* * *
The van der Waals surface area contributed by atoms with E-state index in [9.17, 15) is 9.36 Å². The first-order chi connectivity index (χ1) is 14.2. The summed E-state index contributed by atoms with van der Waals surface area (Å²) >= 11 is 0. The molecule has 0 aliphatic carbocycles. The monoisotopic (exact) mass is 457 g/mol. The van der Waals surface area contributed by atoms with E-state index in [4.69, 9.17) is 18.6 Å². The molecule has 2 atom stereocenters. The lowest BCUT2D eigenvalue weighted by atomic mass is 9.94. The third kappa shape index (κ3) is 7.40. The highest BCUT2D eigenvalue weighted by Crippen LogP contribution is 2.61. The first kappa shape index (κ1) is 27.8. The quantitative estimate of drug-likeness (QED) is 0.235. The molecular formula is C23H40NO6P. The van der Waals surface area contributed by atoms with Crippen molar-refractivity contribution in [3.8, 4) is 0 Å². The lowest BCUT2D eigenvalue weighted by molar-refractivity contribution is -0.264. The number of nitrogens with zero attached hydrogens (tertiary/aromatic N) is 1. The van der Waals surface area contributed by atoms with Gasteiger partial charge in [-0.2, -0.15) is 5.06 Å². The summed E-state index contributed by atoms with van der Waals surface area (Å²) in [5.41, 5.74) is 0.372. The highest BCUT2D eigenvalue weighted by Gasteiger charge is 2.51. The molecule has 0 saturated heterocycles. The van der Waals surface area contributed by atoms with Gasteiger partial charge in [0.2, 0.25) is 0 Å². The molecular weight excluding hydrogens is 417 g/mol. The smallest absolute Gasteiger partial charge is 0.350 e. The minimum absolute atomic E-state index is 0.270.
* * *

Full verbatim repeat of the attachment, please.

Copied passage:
The van der Waals surface area contributed by atoms with E-state index in [9.17, 15) is 9.36 Å². The first-order chi connectivity index (χ1) is 14.2. The summed E-state index contributed by atoms with van der Waals surface area (Å²) >= 11 is 0. The molecule has 0 aliphatic carbocycles. The monoisotopic (exact) mass is 457 g/mol. The van der Waals surface area contributed by atoms with E-state index in [4.69, 9.17) is 18.6 Å². The molecule has 2 atom stereocenters. The lowest BCUT2D eigenvalue weighted by atomic mass is 9.94. The third kappa shape index (κ3) is 7.40. The highest BCUT2D eigenvalue weighted by Crippen LogP contribution is 2.61. The first kappa shape index (κ1) is 27.8. The quantitative estimate of drug-likeness (QED) is 0.235. The molecular formula is C23H40NO6P. The van der Waals surface area contributed by atoms with Crippen molar-refractivity contribution in [3.8, 4) is 0 Å². The lowest BCUT2D eigenvalue weighted by molar-refractivity contribution is -0.264. The number of nitrogens with zero attached hydrogens (tertiary/aromatic N) is 1. The van der Waals surface area contributed by atoms with Gasteiger partial charge in [-0.2, -0.15) is 5.06 Å². The summed E-state index contributed by atoms with van der Waals surface area (Å²) in [5.41, 5.74) is 0.372. The highest BCUT2D eigenvalue weighted by Gasteiger charge is 2.51. The molecule has 0 saturated heterocycles. The van der Waals surface area contributed by atoms with Gasteiger partial charge in [0.2, 0.25) is 0 Å². The molecular weight excluding hydrogens is 417 g/mol. The smallest absolute Gasteiger partial charge is 0.350 e. The minimum absolute atomic E-state index is 0.270.